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Of course every life is different, but what you describe sounds a bit like my mother: she's a physical therapist/psychologist, and for 20-odd years, she has worked part-time while raising four children. Now that all of us are in university or working, she has started her own practice and is on top of learning everything that's new in her field... soo many things are still possible! :)

The Other Pete

Yes, it's one of the most important lessons in life. You can't have your cake and eat it too.

I have this feeling regularly when I call up a friend and ask him if he wants to go out birding. Most often he has to apologize because his wife is out working.

Every silver lining has a touch of grey.


I remember my father telling me how he had once had ambitions of being a surgeon. When I asked him why he didn't follow his dreams, he replied that his then young family needed him more than the residency would allow. I know he still loves his job as GP perhaps because he occasionally gets a surgery fix by assisting.


Oh i can't even explain to you how much i needed to read this today. Many people have fears of snakes or planes or heights...but i'm sure of myself in saying that my biggest fear, the one that lurks like a monster in my closet, is the BALANCE of physician-hood & motherhood. Hearing from a mommy-dr that is happy, satisfied with her job, & able to love on her kiddos more that 3 hours while they are sleeping...hearing that is truly INSPIRING. :) (i'd love to hear how you came to find your job...& if there are similar financial setbacks from student loans in canada as there are in the US)


I second Jlyn. Thanks. The mind-share between mommy & doctor is exhausting, but also invigorating. There's no opportunity to be lazy, but plenty of opportunities for resourcefulness, concentration, and efficiency, which speaks to my ruthlessly busy, restless mind. I forget to give myself permission sometimes to say, Yippee! I'm where I want to be. So thanks for validating me. Now for more coffee.


Interesting. My dad is a FP and has been for 20 years. He still occasionally mentions going back to residency for radiology.

I feel the same way about the "diffusion" the occurs between parenting and doctoring. I think I do both reasonably well, but neither one spectacularly.


you are totally blessed with a 9/10 for job satisfaction!!! It sounds like you're doing a great job at balancing your career and your family... I love reading your blog :)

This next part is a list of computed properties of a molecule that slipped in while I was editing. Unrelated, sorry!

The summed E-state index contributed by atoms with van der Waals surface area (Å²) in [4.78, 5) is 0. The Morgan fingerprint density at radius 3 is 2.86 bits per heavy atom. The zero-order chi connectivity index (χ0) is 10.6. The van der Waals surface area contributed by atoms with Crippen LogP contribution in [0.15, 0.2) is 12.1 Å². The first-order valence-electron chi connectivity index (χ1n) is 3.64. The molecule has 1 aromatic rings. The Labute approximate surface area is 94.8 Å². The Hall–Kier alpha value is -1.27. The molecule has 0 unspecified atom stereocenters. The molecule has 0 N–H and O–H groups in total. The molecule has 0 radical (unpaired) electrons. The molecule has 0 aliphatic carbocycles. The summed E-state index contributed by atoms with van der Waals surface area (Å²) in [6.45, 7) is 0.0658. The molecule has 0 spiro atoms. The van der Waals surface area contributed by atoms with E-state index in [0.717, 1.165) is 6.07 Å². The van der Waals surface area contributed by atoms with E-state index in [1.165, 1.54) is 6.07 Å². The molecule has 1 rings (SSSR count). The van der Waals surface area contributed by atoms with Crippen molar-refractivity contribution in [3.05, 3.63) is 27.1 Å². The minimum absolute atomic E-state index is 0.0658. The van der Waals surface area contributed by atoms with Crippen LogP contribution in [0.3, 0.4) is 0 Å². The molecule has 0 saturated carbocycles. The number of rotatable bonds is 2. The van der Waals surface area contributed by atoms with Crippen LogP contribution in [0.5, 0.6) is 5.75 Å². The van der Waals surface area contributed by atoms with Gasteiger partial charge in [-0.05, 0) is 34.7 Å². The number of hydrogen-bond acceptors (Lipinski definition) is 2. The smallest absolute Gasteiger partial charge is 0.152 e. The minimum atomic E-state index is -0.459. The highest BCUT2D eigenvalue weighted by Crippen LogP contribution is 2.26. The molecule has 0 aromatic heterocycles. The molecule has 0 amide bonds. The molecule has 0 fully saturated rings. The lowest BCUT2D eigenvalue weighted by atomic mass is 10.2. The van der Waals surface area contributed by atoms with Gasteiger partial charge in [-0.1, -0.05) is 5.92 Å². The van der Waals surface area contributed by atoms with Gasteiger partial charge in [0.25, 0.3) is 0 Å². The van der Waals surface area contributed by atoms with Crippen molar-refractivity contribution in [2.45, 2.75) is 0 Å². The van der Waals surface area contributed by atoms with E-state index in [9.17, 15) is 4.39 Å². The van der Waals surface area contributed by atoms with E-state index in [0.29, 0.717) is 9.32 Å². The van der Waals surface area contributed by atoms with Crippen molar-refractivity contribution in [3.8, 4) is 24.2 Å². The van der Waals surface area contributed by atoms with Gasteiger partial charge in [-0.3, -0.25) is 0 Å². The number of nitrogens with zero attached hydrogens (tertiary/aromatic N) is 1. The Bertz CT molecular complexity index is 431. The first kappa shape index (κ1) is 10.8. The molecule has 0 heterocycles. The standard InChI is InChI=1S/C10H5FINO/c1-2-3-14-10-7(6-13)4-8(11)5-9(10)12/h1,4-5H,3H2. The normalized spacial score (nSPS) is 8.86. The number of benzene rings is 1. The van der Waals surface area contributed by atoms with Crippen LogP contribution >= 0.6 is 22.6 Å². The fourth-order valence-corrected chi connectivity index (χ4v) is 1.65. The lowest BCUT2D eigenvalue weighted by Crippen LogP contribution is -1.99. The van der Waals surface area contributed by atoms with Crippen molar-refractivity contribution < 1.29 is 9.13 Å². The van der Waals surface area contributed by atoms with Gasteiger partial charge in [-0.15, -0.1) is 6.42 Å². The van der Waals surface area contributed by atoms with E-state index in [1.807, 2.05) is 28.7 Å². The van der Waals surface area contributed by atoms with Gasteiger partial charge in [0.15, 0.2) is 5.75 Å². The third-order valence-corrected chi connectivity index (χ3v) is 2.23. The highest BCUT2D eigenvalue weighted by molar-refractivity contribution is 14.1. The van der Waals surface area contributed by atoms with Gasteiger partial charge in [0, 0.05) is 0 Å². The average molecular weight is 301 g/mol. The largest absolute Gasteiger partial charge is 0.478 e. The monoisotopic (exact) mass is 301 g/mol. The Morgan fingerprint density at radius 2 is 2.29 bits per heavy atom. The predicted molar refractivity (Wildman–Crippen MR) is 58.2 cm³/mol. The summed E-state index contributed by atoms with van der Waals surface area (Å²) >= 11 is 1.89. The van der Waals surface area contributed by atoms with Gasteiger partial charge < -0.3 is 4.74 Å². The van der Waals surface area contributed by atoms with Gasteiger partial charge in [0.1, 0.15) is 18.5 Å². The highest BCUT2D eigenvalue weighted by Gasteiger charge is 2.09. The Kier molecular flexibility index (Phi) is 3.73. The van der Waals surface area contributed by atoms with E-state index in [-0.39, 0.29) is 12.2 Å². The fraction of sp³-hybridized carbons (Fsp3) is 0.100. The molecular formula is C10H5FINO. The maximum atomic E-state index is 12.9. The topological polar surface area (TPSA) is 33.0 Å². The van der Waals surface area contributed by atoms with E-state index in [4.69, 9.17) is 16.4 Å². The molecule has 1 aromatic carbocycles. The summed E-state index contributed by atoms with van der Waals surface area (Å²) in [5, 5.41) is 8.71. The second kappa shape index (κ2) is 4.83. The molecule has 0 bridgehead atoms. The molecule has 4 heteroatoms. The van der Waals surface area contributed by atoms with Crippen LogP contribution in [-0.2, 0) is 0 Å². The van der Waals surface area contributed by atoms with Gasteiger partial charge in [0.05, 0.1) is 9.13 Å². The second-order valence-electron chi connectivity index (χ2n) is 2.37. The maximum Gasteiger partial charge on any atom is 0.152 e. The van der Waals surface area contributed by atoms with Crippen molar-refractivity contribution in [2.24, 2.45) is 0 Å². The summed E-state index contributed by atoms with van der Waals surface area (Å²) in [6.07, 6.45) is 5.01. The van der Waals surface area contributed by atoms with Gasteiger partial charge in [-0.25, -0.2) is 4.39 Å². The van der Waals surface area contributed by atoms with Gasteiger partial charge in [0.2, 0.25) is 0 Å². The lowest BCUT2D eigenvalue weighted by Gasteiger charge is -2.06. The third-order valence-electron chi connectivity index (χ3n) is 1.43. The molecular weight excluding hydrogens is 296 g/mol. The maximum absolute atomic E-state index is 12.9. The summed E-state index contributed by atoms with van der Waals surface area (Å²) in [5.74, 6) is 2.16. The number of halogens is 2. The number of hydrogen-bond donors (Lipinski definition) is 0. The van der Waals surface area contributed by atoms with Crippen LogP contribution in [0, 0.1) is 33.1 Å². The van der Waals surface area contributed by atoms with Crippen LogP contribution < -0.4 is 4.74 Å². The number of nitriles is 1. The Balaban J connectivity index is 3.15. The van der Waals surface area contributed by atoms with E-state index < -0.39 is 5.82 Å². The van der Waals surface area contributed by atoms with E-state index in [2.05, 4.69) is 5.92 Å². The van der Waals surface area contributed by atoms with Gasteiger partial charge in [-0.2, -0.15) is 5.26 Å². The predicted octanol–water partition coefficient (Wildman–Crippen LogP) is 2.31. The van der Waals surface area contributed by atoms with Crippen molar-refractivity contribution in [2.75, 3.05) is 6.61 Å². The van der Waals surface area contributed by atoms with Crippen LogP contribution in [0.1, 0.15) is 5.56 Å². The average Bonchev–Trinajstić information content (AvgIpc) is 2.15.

Beautiful post. I've recently grown to appreciate my family doc in the Lower Mainland more than ever because of his bulldog like determination to get me well after a specialist gave me severe childbirth injuries with her poor decision making. He is having to learn all about my injuries, which go beyond the scope of his training, but I see him working hard and being a great advocate for me. Coming from the States where a family practitioner is someone I would have only seen for things like strep to being in Canada and having my family doc be my first and main care provider has been an adventure - a good one. From reading your posts these past many months, I have the feeling that many of your patients feel the same trust and appreciation for you that I feel for my family doc.


What a brilliant way to phrase it: diffusion of focus. It's perfect.


Maybe in time (future decades) you'll want a change and you'll already have a list of potential avenues to explore.

Liz Castro

Beautiful pictures, inspiring quote and thoughts. Seems like 9/10 is pretty good. The way I think about it, you can't do everything at once, and right now I need to spend time with my kids. I am confident there will be time when they're grown when I can continue writing in earnest. But I know I can't write now and share their childhood later.

Thanks for your kind words on my blog. I'm glad my flickr info was helpful.


oh my god. I took the survey, and the top three specialties are SPOT ON. they were 1. neurology 2. neurosurgery and 3. pathology. i'm currently most interested in neurosurgery, with neurology as a possibility....and actually i found pathology to be the most enjoyable out of pharm, pathophys, and pathology classes this year!!!!


Thanks for these very interesting and encouraging comments. I particularly enjoyed Icedlatte's remark: "I forget to give myself permission sometimes to say, Yippee! I'm where I want to be." So true! There should be more cheering, less second-guessing.

@Sara/Inkling - Yes, family physicians seem to have a different role in Canada. My American friends who have moved north are surprised when FPs don't refer healthy children to pediatricians or routine gyne exams to OB/GYNs.

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  • I'm a Canadian doctor with four kids. I spend most days in Vancouver and nights in the quiet of Deep Cove. I value idleness and reflection, which means I work part-time and we're often out of milk.
  • Credentials: BSc, MD, CCFP
  • I do not represent my employer or institution.
  • FreshMDblog AT gmail DOT com


  • The information on this site does not constitute medical advice.
  • Details of patient encounters have been modified to preserve confidentiality.


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